Yeah. Another little story. I was coming back from California and I met Art at a race track in the west. And he said, “Hey, next week I’m going up to Las Vegas. You want to come along? Thunderbird Hotel is going to sponsor us both. We just have to put our cars on display in front of the casino.” Thunderbird Casino, which is not even there any more. So I said, “Oh yeah, I’d love it.” So they [the casino people] said, “Okay, we’re comping you guys to everything.” For the five days we’re going to be there, meals and everything. So we went everywhere and did everything we could do and were covered. And then we went over to the Lido to the big waterfall. He wanted to see that. So we went over to the Lido. And they had a dinner theater. So we said, “Hey, we’re being comped.” My wife’s with me and Art’s alone. And that’s another thing with drag race cars, Art would go with no team. He’s do most everything himself. So anyhow, we’re sitting there eating and having all this fancy food and everything, and then the show’s over and they brought us a check. And we said, “Oh no, we’re comped for this. We’re at the Thunderbird.” “No, sorry about that.” I think I had made $250 at Henderson, Nevada the night before so I had $175 with us—a lot of money in those days—and had to pay the tab.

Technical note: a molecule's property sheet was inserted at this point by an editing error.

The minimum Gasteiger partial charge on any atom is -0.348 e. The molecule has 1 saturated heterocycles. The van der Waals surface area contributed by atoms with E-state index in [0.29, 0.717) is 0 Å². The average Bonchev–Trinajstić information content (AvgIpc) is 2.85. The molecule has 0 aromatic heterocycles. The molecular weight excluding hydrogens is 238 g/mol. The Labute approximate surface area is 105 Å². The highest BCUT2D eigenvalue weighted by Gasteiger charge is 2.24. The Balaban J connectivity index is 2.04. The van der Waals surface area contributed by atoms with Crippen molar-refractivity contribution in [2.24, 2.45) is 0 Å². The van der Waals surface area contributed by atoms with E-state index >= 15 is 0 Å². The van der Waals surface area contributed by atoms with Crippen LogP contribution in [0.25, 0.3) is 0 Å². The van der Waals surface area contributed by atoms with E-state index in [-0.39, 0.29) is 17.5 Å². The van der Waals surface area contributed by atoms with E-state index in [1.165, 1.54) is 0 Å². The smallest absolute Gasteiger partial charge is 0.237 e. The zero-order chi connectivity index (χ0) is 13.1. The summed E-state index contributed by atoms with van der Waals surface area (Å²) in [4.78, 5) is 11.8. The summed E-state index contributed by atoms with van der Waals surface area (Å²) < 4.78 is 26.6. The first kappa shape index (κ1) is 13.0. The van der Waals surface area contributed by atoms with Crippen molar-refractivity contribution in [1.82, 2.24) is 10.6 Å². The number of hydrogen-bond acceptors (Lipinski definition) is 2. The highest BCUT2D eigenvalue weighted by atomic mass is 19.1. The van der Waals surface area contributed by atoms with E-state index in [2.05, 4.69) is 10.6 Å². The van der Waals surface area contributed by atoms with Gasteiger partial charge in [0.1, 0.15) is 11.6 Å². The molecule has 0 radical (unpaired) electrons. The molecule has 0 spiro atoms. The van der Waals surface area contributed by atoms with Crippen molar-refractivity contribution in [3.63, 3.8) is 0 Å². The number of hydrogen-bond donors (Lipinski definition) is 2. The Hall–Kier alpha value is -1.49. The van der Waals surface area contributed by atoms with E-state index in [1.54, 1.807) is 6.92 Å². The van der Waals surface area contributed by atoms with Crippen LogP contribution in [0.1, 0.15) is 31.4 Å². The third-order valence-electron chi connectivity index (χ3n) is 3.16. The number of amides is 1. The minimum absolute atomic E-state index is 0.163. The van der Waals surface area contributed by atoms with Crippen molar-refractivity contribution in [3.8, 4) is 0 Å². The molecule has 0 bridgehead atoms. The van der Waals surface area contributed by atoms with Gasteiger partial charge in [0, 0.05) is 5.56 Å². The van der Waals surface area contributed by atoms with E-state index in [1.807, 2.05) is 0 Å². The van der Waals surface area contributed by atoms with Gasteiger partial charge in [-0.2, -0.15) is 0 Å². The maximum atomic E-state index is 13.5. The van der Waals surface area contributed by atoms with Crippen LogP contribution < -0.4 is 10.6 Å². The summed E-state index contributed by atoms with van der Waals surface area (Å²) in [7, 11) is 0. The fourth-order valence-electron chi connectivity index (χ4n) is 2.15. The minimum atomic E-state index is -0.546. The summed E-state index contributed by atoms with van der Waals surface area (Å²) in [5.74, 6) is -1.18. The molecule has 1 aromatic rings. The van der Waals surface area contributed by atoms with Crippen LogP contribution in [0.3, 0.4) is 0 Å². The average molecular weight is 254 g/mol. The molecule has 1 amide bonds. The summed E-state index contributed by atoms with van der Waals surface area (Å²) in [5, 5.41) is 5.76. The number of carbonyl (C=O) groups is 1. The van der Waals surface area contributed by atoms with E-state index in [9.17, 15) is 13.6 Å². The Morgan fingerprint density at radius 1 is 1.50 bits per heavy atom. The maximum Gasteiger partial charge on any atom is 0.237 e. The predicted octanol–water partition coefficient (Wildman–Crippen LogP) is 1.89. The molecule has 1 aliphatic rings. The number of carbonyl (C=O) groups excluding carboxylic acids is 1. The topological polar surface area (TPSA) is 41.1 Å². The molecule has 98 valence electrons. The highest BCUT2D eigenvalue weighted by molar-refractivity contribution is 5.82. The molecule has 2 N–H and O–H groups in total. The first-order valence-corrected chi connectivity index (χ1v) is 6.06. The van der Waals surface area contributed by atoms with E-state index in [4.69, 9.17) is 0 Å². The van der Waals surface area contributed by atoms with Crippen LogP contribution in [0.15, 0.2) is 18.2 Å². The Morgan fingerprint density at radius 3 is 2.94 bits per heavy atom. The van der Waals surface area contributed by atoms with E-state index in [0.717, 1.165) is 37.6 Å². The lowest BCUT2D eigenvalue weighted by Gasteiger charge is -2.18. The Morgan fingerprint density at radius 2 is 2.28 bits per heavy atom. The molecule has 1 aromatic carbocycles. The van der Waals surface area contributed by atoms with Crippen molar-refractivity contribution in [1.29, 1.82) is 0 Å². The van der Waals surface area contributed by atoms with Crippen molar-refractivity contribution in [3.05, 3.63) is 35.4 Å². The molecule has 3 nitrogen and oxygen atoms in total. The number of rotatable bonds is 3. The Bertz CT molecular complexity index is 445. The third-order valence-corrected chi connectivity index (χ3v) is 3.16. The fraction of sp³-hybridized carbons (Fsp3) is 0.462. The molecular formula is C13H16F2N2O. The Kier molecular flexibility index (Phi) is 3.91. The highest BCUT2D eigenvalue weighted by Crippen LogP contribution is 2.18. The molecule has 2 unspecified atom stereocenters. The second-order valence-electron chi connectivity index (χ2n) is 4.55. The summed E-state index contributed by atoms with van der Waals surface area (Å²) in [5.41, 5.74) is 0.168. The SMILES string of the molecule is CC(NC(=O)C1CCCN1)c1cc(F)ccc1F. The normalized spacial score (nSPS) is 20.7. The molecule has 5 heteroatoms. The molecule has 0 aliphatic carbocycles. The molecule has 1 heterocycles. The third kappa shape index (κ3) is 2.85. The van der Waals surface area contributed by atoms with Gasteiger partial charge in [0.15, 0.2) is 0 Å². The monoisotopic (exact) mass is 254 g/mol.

Was this during the Bonneville days? Or after?


That was before. About ’62.


When Art was working the drag meets, did he travel all over the States?


Oh yeah, he went everywhere.


Would he have gone as far as California?


Oh yeah. He was all over.


Would Ed go along with him on those trips?


Usually, yeah. I think Ed retired and went on the road with Art.


So Ed wasn’t working at the tire factory during those Bonneville years?


I think he was retired then.


To close I would say that Art was a great gentleman of racing. And he would help people whenever he could.

speed duel land speed record

copyright 2011 Samuel Hawley